|Duff, R - SOUTHERN ILLINOIS UNIV|
|Wood, Andrew - SOUTHERN ILLINOIS UNIV|
Submitted to: Plant Physiology Plant Gene Register Electronic Submission
Publication Type: Other
Publication Acceptance Date: September 25, 1999
Publication Date: N/A
Interpretive Summary: This paper represents part of a study focused on genes involved in repair of cellular damage from a moss that has a natural tolerance to extreme water stress. The gene we have described in this report is for a protein whose function is central to the structural integrity of the DNA of plant genes (and all other higher order organisms), Histone H3. The sequence of this gene and the predicted protein are compared to Histone H# genes from other plants and also animals. Such comparisons not only identify the gene as being a Histone H3 gene but aid in the identification of important structural features of all Histone H3 genes. The identification of this gene is of importance for our studies into how some plants survive water stress.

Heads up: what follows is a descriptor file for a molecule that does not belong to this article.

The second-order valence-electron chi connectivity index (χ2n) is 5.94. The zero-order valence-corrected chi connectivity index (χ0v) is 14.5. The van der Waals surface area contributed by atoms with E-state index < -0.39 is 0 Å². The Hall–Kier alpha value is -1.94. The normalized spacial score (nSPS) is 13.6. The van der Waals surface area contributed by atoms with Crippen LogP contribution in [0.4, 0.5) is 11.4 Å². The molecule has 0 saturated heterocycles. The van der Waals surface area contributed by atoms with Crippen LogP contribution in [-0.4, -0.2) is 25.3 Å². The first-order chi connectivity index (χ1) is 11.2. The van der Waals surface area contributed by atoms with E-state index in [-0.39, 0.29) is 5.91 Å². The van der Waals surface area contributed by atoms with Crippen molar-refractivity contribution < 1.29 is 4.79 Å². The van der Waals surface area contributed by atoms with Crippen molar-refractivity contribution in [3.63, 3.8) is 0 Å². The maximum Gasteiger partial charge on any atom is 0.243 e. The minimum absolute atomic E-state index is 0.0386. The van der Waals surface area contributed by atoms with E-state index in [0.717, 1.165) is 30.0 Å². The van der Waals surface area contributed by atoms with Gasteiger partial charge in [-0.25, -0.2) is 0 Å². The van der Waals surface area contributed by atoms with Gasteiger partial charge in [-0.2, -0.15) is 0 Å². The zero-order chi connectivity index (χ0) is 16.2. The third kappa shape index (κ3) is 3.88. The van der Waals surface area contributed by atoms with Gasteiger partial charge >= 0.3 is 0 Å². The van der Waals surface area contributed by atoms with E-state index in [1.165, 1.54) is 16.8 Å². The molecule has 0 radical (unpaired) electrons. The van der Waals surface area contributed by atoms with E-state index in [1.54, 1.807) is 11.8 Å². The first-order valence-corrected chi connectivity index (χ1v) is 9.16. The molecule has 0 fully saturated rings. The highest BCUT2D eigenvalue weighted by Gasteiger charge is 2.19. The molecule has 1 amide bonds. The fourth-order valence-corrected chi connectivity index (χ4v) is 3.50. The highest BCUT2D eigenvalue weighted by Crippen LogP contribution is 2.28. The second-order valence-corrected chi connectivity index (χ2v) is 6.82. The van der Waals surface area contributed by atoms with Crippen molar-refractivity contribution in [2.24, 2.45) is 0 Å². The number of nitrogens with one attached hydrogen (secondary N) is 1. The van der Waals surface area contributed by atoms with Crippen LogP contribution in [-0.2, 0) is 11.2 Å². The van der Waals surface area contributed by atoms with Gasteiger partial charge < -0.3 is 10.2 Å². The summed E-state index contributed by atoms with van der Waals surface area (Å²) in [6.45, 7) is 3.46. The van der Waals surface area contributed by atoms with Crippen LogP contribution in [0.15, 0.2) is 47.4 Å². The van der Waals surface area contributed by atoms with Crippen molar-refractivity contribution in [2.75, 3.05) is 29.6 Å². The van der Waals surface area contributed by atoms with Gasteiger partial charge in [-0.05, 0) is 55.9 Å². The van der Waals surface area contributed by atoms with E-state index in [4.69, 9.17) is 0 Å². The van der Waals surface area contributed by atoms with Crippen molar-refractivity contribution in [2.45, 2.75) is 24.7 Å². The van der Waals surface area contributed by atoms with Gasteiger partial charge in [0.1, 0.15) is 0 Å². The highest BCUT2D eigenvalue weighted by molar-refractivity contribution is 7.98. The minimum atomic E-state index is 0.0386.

Technical Abstract: In order to gain a more complete understanding of the genes involved in desiccation-tolerance, we recently characterized 152 expressed sequence tags (ESTs) derived from polysomal RNA from desiccated Tortula ruralis. The full double-stranded DNA sequence of one of the ESTs, designated pRNP49 was determined. Analysis of the deduced polypeptide encoded by pRNP49 demonstrated a high degree of overall identity to Histone H3 sequences isolated from vascular plants, including Lolium (100%), rice (97%) and maize (97%). Comparison of the nucleotide sequence to the same vascular plants demonstrated 84, 84, and 82% similarity, respectively. Like higher plants, the Tortula sequence is polyadenylated. This is in contrast to members of the algal group Chlorophyta, a group from which land plants are thought to be derived, which are not polyadenylated.